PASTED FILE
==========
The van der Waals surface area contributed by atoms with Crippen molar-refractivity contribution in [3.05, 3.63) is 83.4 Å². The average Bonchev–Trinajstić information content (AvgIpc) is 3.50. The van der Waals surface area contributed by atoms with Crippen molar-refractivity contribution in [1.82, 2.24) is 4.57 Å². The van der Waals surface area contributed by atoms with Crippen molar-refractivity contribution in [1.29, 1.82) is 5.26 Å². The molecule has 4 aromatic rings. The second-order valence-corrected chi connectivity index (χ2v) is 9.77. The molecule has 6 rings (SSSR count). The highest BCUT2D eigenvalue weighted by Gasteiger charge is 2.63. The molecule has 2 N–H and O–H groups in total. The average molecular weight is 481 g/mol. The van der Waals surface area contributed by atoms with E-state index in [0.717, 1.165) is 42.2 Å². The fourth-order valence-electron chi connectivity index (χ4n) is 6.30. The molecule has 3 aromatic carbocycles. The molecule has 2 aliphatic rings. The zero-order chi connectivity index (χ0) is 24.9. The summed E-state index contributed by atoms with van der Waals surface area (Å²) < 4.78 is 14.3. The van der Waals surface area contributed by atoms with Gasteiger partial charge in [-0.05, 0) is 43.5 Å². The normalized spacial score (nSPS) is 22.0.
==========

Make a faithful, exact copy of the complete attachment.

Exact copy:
The van der Waals surface area contributed by atoms with Crippen molar-refractivity contribution in [3.05, 3.63) is 83.4 Å². The average Bonchev–Trinajstić information content (AvgIpc) is 3.50. The van der Waals surface area contributed by atoms with Crippen molar-refractivity contribution in [1.82, 2.24) is 4.57 Å². The van der Waals surface area contributed by atoms with Crippen molar-refractivity contribution in [1.29, 1.82) is 5.26 Å². The molecule has 4 aromatic rings. The second-order valence-corrected chi connectivity index (χ2v) is 9.77. The molecule has 6 rings (SSSR count). The highest BCUT2D eigenvalue weighted by Gasteiger charge is 2.63. The molecule has 2 N–H and O–H groups in total. The average molecular weight is 481 g/mol. The van der Waals surface area contributed by atoms with E-state index in [0.717, 1.165) is 42.2 Å². The fourth-order valence-electron chi connectivity index (χ4n) is 6.30. The molecule has 3 aromatic carbocycles. The molecule has 2 aliphatic rings. The zero-order chi connectivity index (χ0) is 24.9. The summed E-state index contributed by atoms with van der Waals surface area (Å²) < 4.78 is 14.3. The van der Waals surface area contributed by atoms with Gasteiger partial charge in [-0.05, 0) is 43.5 Å². The normalized spacial score (nSPS) is 22.0.